Suffolk: Police disciplined but keep their jobs

POLICE officers in Suffolk have been disciplined for homophobia, indecent assault and breaching data protection laws – but still kept their jobs, according to a new report.

In each case, which all happened in the past year, the officer involved received a written warning or a final written warning, the report reveals.

Another incident refers to a police officer “ripping” the headscarf from a detainee after remonstrating with her. They also received a written warning.

Last night, police insisted they expected the highest standards of officers and staff.

Seven officers faced misconduct hearings by Suffolk Constabulary’s professional standards department, according to a report to the police authority’s audit committee.

The report shows that, overall, there was a significant reduction in complaints against Suffolk police. In the first case, involving a homophobic remark and indecent assault, the officer was accused of equality and diversity/discreditable conduct. It is understood the case was referred to the Crown Prosecution Service but it was decided not to prosecute.

No further details are available about the nature of the remark, or about the seriousness and setting of the indecent assault.

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The report shows that two other officers received written warnings – in one case for not carrying out his or her duty by failing to arrest a person suspected of violence, in the second case for breaching data protection.

Two other officers were given management advice. One of their cases related to confidentiality through e-mail/Facebook posting. The other failed in their duty on four occasions by not recording/updating an incident.

Three civilian staff also had misconduct hearings last year over breaches of data protection. One was dismissed from the force, but the person involved was not prosecuted.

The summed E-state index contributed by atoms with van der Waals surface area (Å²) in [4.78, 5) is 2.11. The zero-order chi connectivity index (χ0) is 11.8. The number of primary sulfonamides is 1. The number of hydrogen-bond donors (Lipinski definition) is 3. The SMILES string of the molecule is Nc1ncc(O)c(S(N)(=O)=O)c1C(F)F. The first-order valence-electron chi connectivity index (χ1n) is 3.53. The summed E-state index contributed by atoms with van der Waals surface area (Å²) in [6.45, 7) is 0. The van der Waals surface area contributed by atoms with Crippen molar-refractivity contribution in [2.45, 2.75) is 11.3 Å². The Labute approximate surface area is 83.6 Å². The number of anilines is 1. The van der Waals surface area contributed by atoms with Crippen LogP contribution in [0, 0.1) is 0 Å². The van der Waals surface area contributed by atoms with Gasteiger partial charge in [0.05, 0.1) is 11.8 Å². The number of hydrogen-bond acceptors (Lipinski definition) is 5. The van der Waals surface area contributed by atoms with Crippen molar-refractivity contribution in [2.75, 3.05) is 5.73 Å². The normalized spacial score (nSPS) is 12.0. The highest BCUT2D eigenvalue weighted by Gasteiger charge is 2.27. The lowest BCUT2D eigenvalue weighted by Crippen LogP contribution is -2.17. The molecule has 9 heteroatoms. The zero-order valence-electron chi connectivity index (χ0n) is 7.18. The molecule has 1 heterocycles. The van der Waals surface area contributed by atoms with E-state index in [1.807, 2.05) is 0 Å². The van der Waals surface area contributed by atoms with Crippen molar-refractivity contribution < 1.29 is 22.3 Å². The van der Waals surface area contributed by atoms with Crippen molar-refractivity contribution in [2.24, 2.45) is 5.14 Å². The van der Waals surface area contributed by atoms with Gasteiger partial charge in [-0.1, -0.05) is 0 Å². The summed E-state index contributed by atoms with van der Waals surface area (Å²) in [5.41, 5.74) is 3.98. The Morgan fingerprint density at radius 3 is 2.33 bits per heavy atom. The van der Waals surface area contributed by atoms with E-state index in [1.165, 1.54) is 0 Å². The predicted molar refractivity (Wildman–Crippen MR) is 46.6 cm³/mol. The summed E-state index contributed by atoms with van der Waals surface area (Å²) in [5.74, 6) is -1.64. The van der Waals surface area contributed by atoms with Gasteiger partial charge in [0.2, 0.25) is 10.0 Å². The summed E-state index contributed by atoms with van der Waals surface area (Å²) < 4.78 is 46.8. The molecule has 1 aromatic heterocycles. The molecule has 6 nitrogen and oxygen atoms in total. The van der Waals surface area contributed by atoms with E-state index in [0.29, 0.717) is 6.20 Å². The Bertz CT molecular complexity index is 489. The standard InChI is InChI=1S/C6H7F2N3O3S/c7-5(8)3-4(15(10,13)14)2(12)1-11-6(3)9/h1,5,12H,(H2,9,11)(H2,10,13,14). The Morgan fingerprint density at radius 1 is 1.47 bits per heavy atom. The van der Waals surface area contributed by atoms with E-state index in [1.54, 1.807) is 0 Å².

Another was given a final warning, while the third received ‘management advice’. A total of 14 officers/support staff also resigned during internal investigations. However, overall the committee papers state that complaints to Suffolk Constabulary during the 12-month reduced by 22% year on year.

Lisa McGrann, a spokeswoman for Suffolk Constabulary, said: “Police officers and staff are expected to deliver the highest standards of personal and professional behaviour. These standards reflect the expectations the public have of how officers and staff should behave.

“We take any complaints against our officers and staff very seriously and all evidence is carefully and objectively reviewed by the professional standards department, both from a criminal and misconduct perspective.

“Cases of misconduct are closely scrutinised by Suffolk Police Authority and they receive regular updates on the progress of investigations. Where there is an indication that an officer or member of staff may have committed a criminal act, evidence is presented to the Crown Prosecution Service to seek advice as to whether any further action would be appropriate.”

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